Northern Pintail – 21
Garganey – 2
Baikal Teal – 16
Eurasian Teal – 12
Red-crested Pochard – 7
Common Pochard – 1
Ferruginous Duck – 4
Common Goldeneye – 67
Goosander – 44
Little Grebe – 5
Great Crested Grebe – 71
Black Stork – 2
Bittern – 2 (heard booming at 2 different sites)
Grey Heron – 13
Little Egret – 1
Great Cormorant – 75
Kestrel – 1
Merlin – 1
Black-eared Kite – 1
Eastern Marsh Harrier – 3
Hen Harrier – 1
Eurasian Sparrowhawk – 1
Goshawk – 1
Common (Eastern) Buzzard – 4
Common Coot – 38
Common Crane – 6
Black-winged Stilt – 15
Pied Avocet – 2 at Ma Chang; my first record of this species at Wild Duck Lake
Grey-headed Lapwing – 5
Northern Lapwing – 18
Little Ringed Plover – 21
Kentish Plover – 8
Oriental Plover – at least 19 (another flock of 10+ plovers in flight could have been this species)
Mongolian Gull – 31 at Yeyahu, including 3 immatures
Relict Gull – 12
Black-headed Gull – 88
Oriental Turtle Dove – 1
Eurasian Collared Dove – 3
Common Swift – 1
Fork-tailed Swift – 32
Hoopoe – 2
Grey-headed Woodpecker – 1
Chinese Grey Shrike – 1
Common Magpie – too many
Daurian Jackdaw – 26
Rook – 2
Carrion Crow – 4
Great Tit – 4
Barn Swallow – 11
Red-rumped Swallow – 1
Mongolian Lark – 1; within a few metres of the Desert Wheatear
Asian Short-toed Lark – 28
Eurasian Skylark – 18
Vinous-throated Parrotbill – 8
Red-billed Starling – 1; my first record at Wild Duck Lake; flew in from the east, rested briefly on the island to the north of Ma Chang and then continued West.
White-cheeked Starling – 2
Red-throated Thrush – 1
Red-flanked Bluetail – 2
Daurian Redstart – 2
Desert Wheatear – 1 (fem); very confiding until spooked by a Merlin and then flew high west and lost to view. Had not returned an hour later when I re-scanned.
Tree Sparrow – lots
White Wagtail – 22
Buff-bellied Pipit – 12
Oriental Greenfinch – 4
Godlewski’s Bunting – 1
Little Bunting – 2
Yellow-throated Bunting – 1
Pallas’s Reed Bunting – 18 (some males now coming into breeding plumage)
Last weekend I hired a car and drove to the Bohai coast south of Tangshan (唐山) – specifically to the Nanpu Development Zone – to look for waders.
It took me a little over two and a half hours to drive the 200km from Beijing to the coast, mostly along the excellent G1 highway, and it didn’t take me long to find a suitable hotel relatively close to the coast at which to base myself for 2 days.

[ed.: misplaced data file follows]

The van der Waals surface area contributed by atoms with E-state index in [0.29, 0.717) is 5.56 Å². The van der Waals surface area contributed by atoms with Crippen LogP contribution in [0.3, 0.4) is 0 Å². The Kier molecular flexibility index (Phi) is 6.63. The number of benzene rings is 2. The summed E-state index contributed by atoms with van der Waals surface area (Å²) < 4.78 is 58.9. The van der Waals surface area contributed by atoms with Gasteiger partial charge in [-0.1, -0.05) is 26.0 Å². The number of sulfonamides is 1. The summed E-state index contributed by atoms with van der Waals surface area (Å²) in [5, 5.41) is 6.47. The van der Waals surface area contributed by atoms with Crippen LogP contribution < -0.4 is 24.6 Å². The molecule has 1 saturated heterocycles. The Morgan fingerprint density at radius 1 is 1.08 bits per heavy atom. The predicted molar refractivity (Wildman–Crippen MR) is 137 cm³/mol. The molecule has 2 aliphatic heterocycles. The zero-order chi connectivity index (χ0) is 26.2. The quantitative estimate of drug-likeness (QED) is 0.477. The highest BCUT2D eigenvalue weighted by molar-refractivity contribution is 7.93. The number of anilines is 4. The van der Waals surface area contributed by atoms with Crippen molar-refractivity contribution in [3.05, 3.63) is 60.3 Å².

The Nanpu Development Area is vast and the changes taking place, including land reclamation, are on a mesmerising scale. There were heavy lorries and large machinery almost everywhere and, apart from the birds, it would be a very depressing place to spend a few days. From the small town of Nanpu, south of Tangshan, it is still a 30km journey along relatively narrow roads, through a prison, to reach the mudflats. The city of Tangshan, a little to the north, is famous for a huge earthquake that killed over 250,000 people in 1976 and there were signs for memorials and museums as I skirted the city on my way to the coast.
A Beijing-based PhD student, Yang Hong-yan, has been studying the waders in the Nanpu area – specifically the spring migration of the Red Knot – and has extensively covered the area from March to May in the last few Springs. I am very grateful to her for sharing her knowledge (including maps and directions), without which I would have almost certainly got completely lost in the labyrinth of dirt tracks and roads that criss-cross the fish farms and salt works in this area.
Once I had checked into the hotel, I began the journey to the coast to check out the area in preparation for a full day’s birding the following day. I followed Hong-yan’s directions with a little trepidation as she advised me that the best route was to take a road that ran “directly through a huge prison” and that I “shouldn’t get out of the car or have any of my optics on view” when I was on this section of the road, no matter how tempting the flocks of waders looked! Hmm, I thought.. this could be interesting – a foreigner on his own in a Beijing-plate car driving through a Chinese prison.